Labor unions and the firm signed to lead construction of a new Kings arena in Sacramento have come to an agreement over the use of unionized labor in the construction of the project, a move that assures peace with the unions but will likely trigger a new source of opposition to the proposed public subsidy for the arena.
Officials with the Kings, the city, building trades unions and Turner Construction - which has been signed on to lead construction of the arena - announced the labor agreement at a noon press conference today at Downtown Plaza.
Under a Community Workforce and Training Agreement (CWTA), a vast majority of the workers hired for the project will be unionized. Turner Construction will oversee the hiring of subcontractors and the estimated 3,000 to 3,500 workers needed for the project will be dispatched by the Sacramento-Sierra Building & Construction Trades Council, which represents building trades unions.
Workers on the project will receive union scale wages and benefits, and both union and non-union contractors will be permitted to bid for jobs.
The agreement also stipulates that 60 percent of workers and 70 percent of apprentices hired for the project will be from the Sacramento area. There is a no-strike provision in the agreement and the sides have agreed to partner with the Helmets to Hardhats program, which will connect National Guard, Reserve, and retired and transitioning active duty military personnel to jobs on the arena project.
The deal immediately spawned controversy from a group called the Coalition for Fair Employment in Construction, which opposes project labor agreements. Eric Christen, the head of the San Diego-based organization, said he believes his group will donate money to STOP, the volunteer group trying to force a ballot initiative challenging the $258 million taxpayer subsidy for the arena.
While nothing's been decided for certain, Christen said he believes his members will help STOP financially. "Our guys are furious about this," he said.
"Opponents of taxpayer funding for this arena just found an aggressive new ally today," he added.
STOP is gathering signatures for a ballot initiative that would force a public vote on the proposed $258 million public subsidy for the arena. The group's efforts were dealt a major setback when it was revealed last month that its major donor was Chris Hansen, the investor who unsuccessfully tried to lure the Kings to Seattle earlier this year.
But donations from Sacramento non-union contractors could give the group more credibility with Sacramentans. "Getting that money from Seattle kind of tainted it, but local contractors is another story," said Kevin Dayton, a Sacramento political consultant who has worked on labor issues with Christen's group.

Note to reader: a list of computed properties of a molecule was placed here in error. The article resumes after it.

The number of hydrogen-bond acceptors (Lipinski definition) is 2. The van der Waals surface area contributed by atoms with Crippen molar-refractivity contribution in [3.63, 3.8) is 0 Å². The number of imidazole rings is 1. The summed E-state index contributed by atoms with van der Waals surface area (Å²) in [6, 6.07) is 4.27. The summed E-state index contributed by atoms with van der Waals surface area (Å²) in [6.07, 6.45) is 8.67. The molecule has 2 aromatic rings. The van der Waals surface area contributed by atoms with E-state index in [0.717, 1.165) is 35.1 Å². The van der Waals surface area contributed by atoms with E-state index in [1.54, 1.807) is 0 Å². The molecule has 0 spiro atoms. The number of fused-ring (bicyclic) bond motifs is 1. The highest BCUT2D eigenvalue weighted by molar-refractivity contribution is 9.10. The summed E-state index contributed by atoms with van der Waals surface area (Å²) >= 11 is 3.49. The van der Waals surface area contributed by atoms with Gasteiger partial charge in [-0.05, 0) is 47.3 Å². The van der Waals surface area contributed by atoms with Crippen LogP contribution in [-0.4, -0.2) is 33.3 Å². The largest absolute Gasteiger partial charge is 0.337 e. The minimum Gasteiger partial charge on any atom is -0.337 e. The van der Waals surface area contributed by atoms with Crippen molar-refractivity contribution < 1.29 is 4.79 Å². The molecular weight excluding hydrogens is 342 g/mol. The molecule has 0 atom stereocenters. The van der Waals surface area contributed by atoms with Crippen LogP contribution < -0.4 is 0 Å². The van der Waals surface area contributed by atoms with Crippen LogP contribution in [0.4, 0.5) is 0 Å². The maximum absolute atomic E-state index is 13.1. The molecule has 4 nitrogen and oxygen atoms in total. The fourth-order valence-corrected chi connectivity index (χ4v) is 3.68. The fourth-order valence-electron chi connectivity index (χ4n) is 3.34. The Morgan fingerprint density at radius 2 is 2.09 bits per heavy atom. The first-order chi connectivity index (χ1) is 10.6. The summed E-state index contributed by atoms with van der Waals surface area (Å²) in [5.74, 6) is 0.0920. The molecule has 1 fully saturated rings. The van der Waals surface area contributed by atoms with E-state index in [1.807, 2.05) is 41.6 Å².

In a possible sign of things to come, a small group of protestors, Dayton among them, held up signs ripping the union agreement during the Downtown Plaza press conference. Dayton, grabbed the microphone after Mayor Kevin Johnson finished speaking and began ranting against the deal.
"Yes, you will see a fight against this," Dayton said, before he waspulled away from the mike by Johnson's press secretary Ben Sosenko, as a group of union construction workers began booing Dayton.
Earlier, the mayor said he believes the majority of construction jobs on the arena site will be unionized. He said he wasn't overly worried about non-union contractors helping STOP with its petition drive.
"You're always going to have people on the fringes who don't agree," he said.
Christen's group tried but failed to qualify a ballot initiative last year that would have blocked a potential labor agreement for the proposed Kings arena at the downtown railyard. City records show Christen's group spent $307,272 on the effort, which would have prohibited project labor agreements on publicly funded projects. The group collected thousands of signatures in the effort, but too many were determined to be invalid by county elections officials and the petition was tossed.
At the time, Christen said his effort faced ""a concerted union effort to harass and intimidate signature gatherers and citizens."
As for the new labor agreement, Christen called it "a waste of taxpayer money and a payoff to unions." He said the deal was done to curry union support for a bill proposed by Senate President pro tem Darrell Steinberg to assist arena construction by streamlining the California environmental laws.
"Steinberg needs union lobbyists and Democrats to push through his special CEQA exemption bill," Christen said in a press statement. "Requiring construction companies to sign a project labor agreement with unions locks up majority support in the Legislature for this special interest bill."